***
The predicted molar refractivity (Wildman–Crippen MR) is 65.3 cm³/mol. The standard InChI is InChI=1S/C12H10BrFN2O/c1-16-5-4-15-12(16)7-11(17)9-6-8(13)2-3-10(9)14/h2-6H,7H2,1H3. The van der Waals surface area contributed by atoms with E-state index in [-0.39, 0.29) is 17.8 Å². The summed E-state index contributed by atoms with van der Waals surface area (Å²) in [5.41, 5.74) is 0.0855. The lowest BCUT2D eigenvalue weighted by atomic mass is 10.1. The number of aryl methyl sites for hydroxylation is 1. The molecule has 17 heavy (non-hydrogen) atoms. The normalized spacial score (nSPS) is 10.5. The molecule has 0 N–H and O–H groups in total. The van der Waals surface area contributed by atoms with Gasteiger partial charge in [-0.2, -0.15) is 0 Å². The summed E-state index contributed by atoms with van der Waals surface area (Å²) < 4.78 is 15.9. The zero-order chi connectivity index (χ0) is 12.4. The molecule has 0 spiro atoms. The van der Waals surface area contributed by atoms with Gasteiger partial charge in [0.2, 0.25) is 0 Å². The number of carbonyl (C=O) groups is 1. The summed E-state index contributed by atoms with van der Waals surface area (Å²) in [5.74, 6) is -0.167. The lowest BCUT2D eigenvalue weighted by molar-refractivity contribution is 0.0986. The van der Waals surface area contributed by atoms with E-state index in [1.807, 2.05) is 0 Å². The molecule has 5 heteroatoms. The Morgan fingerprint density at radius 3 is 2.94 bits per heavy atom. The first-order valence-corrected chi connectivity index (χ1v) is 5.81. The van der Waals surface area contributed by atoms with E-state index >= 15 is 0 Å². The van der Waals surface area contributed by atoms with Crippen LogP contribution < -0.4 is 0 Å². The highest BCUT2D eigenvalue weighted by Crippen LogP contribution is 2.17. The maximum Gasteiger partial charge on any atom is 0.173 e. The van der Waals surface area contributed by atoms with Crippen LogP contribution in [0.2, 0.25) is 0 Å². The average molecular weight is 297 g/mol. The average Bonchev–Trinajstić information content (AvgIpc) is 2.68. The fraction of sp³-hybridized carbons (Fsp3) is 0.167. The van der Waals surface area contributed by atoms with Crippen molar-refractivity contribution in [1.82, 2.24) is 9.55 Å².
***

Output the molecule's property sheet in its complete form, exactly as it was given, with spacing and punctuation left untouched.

The predicted molar refractivity (Wildman–Crippen MR) is 65.3 cm³/mol. The standard InChI is InChI=1S/C12H10BrFN2O/c1-16-5-4-15-12(16)7-11(17)9-6-8(13)2-3-10(9)14/h2-6H,7H2,1H3. The van der Waals surface area contributed by atoms with E-state index in [-0.39, 0.29) is 17.8 Å². The summed E-state index contributed by atoms with van der Waals surface area (Å²) in [5.41, 5.74) is 0.0855. The lowest BCUT2D eigenvalue weighted by atomic mass is 10.1. The number of aryl methyl sites for hydroxylation is 1. The molecule has 17 heavy (non-hydrogen) atoms. The normalized spacial score (nSPS) is 10.5. The molecule has 0 N–H and O–H groups in total. The van der Waals surface area contributed by atoms with Gasteiger partial charge in [-0.2, -0.15) is 0 Å². The summed E-state index contributed by atoms with van der Waals surface area (Å²) < 4.78 is 15.9. The zero-order chi connectivity index (χ0) is 12.4. The molecule has 0 spiro atoms. The van der Waals surface area contributed by atoms with Gasteiger partial charge in [0.2, 0.25) is 0 Å². The number of carbonyl (C=O) groups is 1. The summed E-state index contributed by atoms with van der Waals surface area (Å²) in [5.74, 6) is -0.167. The lowest BCUT2D eigenvalue weighted by molar-refractivity contribution is 0.0986. The van der Waals surface area contributed by atoms with E-state index in [1.807, 2.05) is 0 Å². The molecule has 5 heteroatoms. The Morgan fingerprint density at radius 3 is 2.94 bits per heavy atom. The first-order valence-corrected chi connectivity index (χ1v) is 5.81. The van der Waals surface area contributed by atoms with E-state index >= 15 is 0 Å². The van der Waals surface area contributed by atoms with Crippen LogP contribution < -0.4 is 0 Å². The highest BCUT2D eigenvalue weighted by Crippen LogP contribution is 2.17. The maximum Gasteiger partial charge on any atom is 0.173 e. The van der Waals surface area contributed by atoms with Crippen LogP contribution in [0.2, 0.25) is 0 Å². The average molecular weight is 297 g/mol. The average Bonchev–Trinajstić information content (AvgIpc) is 2.68. The fraction of sp³-hybridized carbons (Fsp3) is 0.167. The van der Waals surface area contributed by atoms with Crippen molar-refractivity contribution in [1.82, 2.24) is 9.55 Å².